Some have asked how only an action which one had no desire to do could ever have any moral worth. This to me does not seem to be what is trying to be expressed in Kantian ethics. It is not the desire per se that makes an act immoral, I think it seems that it is more the fact of this desire being the reason the act is conducted in the first place. If the act is done to fulfil a personal desire or attain that which one desires, then the act is immoral, but if the act is done for the good of the act in itself, for example donating money to an orphanage because one desires to help, then this is still what Kant would regard as a morally right act.
Although Kantianism has had a profound effect on some people, producing many elaborations, translations and thought, for some it is not feasible once placed together as a whole. Kant had some very profound ideas but looking at society tody I would think he was definitely on the right thought pattern. Society and we as humans, with our impulses whether good or bad, need a clarified ethics to follow to help us separate what may be considered right and wrong in a moral sense, and it must be fair and the same for everyone, this is what Kant’s categorical imperative has done by creating a universal law or ‘rule of thumb’ for morality.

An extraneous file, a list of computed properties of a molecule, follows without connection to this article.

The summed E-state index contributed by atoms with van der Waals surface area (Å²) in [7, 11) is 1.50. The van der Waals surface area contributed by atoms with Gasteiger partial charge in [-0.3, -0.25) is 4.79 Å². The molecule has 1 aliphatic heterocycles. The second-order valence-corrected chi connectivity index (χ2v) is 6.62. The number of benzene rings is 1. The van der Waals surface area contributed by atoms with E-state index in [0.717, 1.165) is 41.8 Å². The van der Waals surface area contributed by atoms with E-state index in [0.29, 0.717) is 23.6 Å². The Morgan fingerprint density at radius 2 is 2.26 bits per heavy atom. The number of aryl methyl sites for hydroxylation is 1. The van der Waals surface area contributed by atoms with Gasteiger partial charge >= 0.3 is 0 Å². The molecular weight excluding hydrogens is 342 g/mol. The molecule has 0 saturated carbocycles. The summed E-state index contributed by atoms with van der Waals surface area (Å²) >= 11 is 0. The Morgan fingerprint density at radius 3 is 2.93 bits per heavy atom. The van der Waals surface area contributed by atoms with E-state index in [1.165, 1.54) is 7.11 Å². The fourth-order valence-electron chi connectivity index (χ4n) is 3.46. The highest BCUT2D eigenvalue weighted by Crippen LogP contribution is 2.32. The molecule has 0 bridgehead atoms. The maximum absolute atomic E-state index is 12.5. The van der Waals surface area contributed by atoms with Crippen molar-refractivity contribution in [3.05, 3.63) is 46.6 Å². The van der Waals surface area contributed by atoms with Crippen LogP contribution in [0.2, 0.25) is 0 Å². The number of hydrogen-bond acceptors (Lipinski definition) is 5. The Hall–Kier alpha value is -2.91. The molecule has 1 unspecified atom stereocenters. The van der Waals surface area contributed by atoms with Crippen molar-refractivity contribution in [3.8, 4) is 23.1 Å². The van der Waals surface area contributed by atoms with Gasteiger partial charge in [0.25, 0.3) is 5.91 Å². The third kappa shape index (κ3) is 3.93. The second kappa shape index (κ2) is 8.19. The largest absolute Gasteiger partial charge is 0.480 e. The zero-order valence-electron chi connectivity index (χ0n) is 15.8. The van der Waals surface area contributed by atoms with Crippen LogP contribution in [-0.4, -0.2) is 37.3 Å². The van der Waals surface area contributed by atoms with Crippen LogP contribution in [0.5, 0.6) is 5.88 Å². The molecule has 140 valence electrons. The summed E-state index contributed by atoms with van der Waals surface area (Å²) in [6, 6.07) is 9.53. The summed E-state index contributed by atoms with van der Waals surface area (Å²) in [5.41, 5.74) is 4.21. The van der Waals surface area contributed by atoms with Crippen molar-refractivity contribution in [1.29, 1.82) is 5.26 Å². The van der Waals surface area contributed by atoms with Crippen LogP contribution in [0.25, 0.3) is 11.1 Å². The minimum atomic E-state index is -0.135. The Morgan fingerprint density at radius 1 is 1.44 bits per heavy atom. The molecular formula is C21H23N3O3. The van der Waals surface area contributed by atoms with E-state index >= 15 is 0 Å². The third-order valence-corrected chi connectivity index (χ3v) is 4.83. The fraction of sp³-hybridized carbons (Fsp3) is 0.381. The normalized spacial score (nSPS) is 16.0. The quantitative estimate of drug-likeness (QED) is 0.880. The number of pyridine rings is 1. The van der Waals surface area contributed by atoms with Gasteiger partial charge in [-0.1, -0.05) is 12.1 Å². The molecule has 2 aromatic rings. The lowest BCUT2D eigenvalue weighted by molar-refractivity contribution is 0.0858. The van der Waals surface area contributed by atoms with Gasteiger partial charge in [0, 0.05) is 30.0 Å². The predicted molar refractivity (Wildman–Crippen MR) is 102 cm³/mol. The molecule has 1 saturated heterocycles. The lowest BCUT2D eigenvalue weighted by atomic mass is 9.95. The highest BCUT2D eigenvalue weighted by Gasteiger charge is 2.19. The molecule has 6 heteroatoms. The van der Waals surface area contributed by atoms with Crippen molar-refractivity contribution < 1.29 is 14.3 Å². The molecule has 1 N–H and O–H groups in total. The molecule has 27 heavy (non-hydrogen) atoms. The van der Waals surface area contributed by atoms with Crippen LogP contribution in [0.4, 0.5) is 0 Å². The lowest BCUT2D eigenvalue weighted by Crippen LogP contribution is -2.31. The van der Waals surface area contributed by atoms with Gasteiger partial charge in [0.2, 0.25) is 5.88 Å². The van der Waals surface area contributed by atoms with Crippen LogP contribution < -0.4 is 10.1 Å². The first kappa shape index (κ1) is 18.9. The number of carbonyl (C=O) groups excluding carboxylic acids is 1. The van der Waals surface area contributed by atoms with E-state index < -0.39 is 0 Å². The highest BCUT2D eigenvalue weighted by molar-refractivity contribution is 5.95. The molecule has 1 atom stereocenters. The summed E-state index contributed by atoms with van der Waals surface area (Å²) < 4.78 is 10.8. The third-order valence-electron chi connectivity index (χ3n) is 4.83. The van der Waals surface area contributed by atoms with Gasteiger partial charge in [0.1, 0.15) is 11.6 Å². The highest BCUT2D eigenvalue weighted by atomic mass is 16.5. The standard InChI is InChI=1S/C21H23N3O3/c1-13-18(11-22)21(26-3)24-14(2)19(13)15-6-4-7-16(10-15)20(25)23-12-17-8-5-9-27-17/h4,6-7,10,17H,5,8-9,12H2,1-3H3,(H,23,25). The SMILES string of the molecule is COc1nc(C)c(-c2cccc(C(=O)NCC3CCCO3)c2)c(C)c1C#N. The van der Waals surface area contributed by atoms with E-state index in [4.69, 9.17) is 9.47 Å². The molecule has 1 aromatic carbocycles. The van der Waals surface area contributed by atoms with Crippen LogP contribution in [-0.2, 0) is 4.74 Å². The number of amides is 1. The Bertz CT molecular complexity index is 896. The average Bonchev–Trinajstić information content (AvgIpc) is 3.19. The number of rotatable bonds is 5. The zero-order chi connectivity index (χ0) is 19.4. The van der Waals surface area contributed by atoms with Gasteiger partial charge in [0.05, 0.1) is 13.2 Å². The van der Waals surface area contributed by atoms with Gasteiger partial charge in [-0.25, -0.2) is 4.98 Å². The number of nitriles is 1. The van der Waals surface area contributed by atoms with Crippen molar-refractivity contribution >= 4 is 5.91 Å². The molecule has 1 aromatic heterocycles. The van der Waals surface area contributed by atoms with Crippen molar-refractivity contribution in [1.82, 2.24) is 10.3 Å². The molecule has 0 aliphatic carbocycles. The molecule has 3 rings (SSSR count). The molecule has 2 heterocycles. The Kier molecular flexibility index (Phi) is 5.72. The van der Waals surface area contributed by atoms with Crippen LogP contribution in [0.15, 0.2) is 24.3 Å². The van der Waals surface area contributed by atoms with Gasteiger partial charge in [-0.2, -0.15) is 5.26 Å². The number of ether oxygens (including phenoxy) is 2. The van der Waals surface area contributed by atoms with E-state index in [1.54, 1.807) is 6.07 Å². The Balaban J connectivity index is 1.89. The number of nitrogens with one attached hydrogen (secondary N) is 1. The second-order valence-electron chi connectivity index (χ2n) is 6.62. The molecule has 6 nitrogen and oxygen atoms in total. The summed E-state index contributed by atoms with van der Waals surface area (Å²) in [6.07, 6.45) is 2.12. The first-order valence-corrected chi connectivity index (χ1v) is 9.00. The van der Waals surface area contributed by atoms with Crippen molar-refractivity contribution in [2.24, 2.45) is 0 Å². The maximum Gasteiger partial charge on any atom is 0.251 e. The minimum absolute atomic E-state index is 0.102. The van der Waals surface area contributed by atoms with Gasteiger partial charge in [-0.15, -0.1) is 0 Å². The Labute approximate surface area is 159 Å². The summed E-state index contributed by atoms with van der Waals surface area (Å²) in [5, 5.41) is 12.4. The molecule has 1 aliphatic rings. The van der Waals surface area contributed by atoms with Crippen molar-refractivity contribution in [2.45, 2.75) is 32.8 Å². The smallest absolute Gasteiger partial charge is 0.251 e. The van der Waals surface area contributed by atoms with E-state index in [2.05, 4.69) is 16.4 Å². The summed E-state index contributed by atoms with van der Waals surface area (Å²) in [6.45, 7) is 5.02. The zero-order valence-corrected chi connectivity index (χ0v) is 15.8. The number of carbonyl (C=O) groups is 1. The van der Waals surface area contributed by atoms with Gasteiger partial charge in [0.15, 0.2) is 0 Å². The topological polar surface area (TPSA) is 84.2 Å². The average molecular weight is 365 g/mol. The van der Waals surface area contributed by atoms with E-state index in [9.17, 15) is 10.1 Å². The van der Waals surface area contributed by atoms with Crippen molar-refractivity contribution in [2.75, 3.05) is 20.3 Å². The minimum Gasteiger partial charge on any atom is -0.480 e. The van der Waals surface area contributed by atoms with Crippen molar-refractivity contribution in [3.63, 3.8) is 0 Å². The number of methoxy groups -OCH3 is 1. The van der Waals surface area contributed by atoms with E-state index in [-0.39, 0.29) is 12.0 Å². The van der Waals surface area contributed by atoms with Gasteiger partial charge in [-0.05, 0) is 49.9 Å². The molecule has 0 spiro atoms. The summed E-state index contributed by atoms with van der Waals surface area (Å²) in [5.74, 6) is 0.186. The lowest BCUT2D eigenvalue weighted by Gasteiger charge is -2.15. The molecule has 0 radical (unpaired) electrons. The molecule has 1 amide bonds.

Kant, I. 1989 “Good Will, Duty, and the Categorical Imperative.” ed. Serafini, A.
Ethics and Social Concern, the categorical imperative. New York: Paragon House
Kant, I. 1964 Groundwork and the Metaphysics of Morals, ed. Herbert J. Paton, New
Miller, Ed. L. 1984 Questions that Matter: An Invitation to Philosophy, 3rd ed.
Colorado: McGraw-Hill, Inc.
http://sguthrie.net/kant.htm (accessed on 12/10/04)